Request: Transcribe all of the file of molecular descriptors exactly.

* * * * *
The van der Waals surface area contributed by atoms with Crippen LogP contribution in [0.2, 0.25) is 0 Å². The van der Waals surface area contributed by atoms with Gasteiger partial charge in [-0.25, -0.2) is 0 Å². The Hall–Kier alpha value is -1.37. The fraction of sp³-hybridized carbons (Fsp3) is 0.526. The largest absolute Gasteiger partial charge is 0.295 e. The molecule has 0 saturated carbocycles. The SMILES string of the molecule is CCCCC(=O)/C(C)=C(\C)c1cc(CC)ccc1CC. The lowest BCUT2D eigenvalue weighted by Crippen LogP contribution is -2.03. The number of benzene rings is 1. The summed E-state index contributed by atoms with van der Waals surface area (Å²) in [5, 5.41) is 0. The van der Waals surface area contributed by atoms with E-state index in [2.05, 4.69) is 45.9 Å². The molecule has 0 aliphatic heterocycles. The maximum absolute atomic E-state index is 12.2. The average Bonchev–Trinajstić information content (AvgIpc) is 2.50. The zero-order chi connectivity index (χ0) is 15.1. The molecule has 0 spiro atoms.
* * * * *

The van der Waals surface area contributed by atoms with Crippen LogP contribution in [0.2, 0.25) is 0 Å². The van der Waals surface area contributed by atoms with Gasteiger partial charge in [-0.25, -0.2) is 0 Å². The Hall–Kier alpha value is -1.37. The fraction of sp³-hybridized carbons (Fsp3) is 0.526. The largest absolute Gasteiger partial charge is 0.295 e. The molecule has 0 saturated carbocycles. The SMILES string of the molecule is CCCCC(=O)/C(C)=C(\C)c1cc(CC)ccc1CC. The lowest BCUT2D eigenvalue weighted by Crippen LogP contribution is -2.03. The number of benzene rings is 1. The summed E-state index contributed by atoms with van der Waals surface area (Å²) in [5, 5.41) is 0. The van der Waals surface area contributed by atoms with E-state index in [2.05, 4.69) is 45.9 Å². The molecule has 0 aliphatic heterocycles. The maximum absolute atomic E-state index is 12.2. The average Bonchev–Trinajstić information content (AvgIpc) is 2.50. The zero-order chi connectivity index (χ0) is 15.1. The molecule has 0 spiro atoms.